Democrats putting education “front and center” in legislative campaignsby John Kennedy | October 3rd, 2012
Florida’s ruling Republicans are undermining their own pledge to boost the state’s economy by shifting millions of dollars away from public education, former U.S. Sen. Bob Graham and state Democratic Party Chairman Rod Smith said Wednesday.
Flanked by a dozen university students, Graham and Smith expanded on what has become a steady campaign theme this fall for Democrats in state House and Senate races across the state.
Graham, who also served as Florida governor from 1979-87, said Republicans have come close to reversing the state’s longstanding commitment to universities, which in his time had taxpayers covering 75 percent of college costs and students paying 25 percent.
“We can’t continue down this course if we aspire to be a state where young people want to plant their personal flags,” Graham said.
The Legislature cut university spending $300 million this year, while restoring $1 billion to public schools which had shouldered a $1.3 billion reduction in 2011. Tuition was increased between 9 percent and 15 percent at the state’s 11 universities, in the latest round of several years of steep hikes.
Florida Republicans have defended the actions. Lawmakers have had to deal with multibillion dollar budget shortfalls since the recession hardened in 2007. With analysts predicting a slight surplus next year, Republican Gov. Rick Scott has lately joined the chorus calling for more dollars for schools.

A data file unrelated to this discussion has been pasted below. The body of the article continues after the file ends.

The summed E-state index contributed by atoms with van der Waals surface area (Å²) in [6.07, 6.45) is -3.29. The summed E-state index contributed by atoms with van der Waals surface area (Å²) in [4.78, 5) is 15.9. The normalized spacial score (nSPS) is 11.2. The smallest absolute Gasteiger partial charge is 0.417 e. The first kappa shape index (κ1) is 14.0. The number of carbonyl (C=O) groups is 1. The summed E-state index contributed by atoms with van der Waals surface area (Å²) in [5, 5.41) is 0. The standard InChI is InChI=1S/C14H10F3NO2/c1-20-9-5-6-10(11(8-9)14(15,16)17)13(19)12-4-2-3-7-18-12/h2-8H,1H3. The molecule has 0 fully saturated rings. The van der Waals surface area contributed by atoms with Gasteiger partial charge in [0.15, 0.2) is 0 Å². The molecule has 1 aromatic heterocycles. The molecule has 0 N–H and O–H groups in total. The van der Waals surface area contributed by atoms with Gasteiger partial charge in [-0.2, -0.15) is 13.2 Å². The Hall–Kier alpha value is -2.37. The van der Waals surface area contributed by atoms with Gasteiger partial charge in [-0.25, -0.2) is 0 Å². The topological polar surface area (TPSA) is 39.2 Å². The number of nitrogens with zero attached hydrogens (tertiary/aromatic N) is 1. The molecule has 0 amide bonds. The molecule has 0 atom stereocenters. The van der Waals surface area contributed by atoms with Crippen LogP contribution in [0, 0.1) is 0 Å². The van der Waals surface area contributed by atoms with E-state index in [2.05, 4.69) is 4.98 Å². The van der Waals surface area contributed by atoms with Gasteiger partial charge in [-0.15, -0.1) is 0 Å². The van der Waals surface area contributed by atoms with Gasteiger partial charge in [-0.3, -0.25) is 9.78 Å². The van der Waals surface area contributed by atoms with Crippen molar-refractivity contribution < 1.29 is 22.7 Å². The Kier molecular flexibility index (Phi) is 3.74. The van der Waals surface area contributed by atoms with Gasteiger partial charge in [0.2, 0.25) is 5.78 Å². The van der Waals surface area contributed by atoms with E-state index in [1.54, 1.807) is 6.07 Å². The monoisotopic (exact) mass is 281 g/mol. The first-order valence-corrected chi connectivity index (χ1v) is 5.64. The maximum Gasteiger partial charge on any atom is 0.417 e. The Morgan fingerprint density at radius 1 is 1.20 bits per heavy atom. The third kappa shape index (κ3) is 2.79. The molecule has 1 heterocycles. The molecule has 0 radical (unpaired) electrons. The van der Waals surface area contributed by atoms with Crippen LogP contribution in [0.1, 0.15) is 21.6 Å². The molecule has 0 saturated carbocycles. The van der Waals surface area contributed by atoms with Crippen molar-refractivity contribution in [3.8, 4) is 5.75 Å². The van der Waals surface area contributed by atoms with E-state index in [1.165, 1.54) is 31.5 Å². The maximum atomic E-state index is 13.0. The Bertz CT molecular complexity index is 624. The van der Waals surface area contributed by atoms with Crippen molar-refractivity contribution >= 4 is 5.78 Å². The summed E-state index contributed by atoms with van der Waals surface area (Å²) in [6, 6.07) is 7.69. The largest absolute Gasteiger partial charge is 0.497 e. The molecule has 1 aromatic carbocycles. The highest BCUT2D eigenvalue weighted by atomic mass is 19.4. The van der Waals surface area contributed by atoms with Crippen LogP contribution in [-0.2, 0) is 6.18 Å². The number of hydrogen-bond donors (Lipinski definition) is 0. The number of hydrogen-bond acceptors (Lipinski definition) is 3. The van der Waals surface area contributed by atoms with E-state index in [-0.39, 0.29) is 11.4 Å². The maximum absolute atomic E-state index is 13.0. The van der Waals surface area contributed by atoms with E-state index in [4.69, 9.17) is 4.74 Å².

But with the federal government also reducing financial aid programs, Graham concluded, “At all levels, higher education is under assault.”
Graham and Smith said the budget cuts, combined with a slow economy, are making it increasingly difficult for Florida students to attend state universities. Meanwhile, students attending Wednesday’s news conference with the Democratic leaders also told of struggling to enroll in the classes they needed, or being forced to attend school for an additional academic year because of budget cuts.
“We have demonstrably devalued education in this state,” Smith said.
Smith said Democratic candidates in legislative races have made the difficulties families face with education a central part of their campaign pitch.
“In almost every one of our House races and in the Senate races we are involved in, you’re hearing about education again,” Smith said. “It is front and center, because families in Florida, when they sit down at the breakfast table, are worried about not only jobs for themselves, but jobs for their children and grandchildren.”
While Graham decried rising student costs, he is expected to be in attendance Thursday at the Florida Supreme Court for a case he started and which critics say could spur tuition rates even higher. Graham is the lead party in a 2007 lawsuit over whether the State University System Board of Governors — or the Legislature — is empowered to set tuition.
Lower courts have ruled against Graham, whose side says a 2002 constitutional amendment makes it clear that it is solely the board’s responsibility to set tuition rates.
Under current law, the Legislature has authority to set tuition increases, and universities can add an additional increase so long as the total tuition increase year-over-year does not exceed 15 percent.